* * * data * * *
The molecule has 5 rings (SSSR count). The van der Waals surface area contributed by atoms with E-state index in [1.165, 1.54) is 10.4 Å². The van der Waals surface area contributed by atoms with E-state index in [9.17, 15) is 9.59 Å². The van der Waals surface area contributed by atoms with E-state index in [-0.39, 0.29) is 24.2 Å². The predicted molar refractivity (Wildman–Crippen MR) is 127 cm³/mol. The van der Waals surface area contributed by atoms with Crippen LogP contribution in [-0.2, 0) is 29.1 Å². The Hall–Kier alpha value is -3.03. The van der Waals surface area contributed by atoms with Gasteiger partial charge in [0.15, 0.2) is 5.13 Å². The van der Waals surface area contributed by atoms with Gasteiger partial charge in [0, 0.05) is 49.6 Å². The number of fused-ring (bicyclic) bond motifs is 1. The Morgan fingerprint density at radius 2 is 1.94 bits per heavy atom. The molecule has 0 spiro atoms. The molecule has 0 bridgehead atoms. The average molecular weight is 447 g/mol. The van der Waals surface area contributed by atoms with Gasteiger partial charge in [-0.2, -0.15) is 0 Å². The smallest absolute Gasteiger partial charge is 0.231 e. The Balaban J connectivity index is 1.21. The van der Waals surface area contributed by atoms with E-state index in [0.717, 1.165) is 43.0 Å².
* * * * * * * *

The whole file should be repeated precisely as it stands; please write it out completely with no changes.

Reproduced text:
The molecule has 5 rings (SSSR count). The van der Waals surface area contributed by atoms with E-state index in [1.165, 1.54) is 10.4 Å². The van der Waals surface area contributed by atoms with E-state index in [9.17, 15) is 9.59 Å². The van der Waals surface area contributed by atoms with E-state index in [-0.39, 0.29) is 24.2 Å². The predicted molar refractivity (Wildman–Crippen MR) is 127 cm³/mol. The van der Waals surface area contributed by atoms with Crippen LogP contribution in [-0.2, 0) is 29.1 Å². The Hall–Kier alpha value is -3.03. The van der Waals surface area contributed by atoms with Gasteiger partial charge in [0.15, 0.2) is 5.13 Å². The van der Waals surface area contributed by atoms with Gasteiger partial charge in [0, 0.05) is 49.6 Å². The number of fused-ring (bicyclic) bond motifs is 1. The Morgan fingerprint density at radius 2 is 1.94 bits per heavy atom. The molecule has 0 spiro atoms. The molecule has 0 bridgehead atoms. The average molecular weight is 447 g/mol. The van der Waals surface area contributed by atoms with Gasteiger partial charge in [-0.2, -0.15) is 0 Å². The smallest absolute Gasteiger partial charge is 0.231 e. The Balaban J connectivity index is 1.21. The van der Waals surface area contributed by atoms with E-state index in [0.717, 1.165) is 43.0 Å².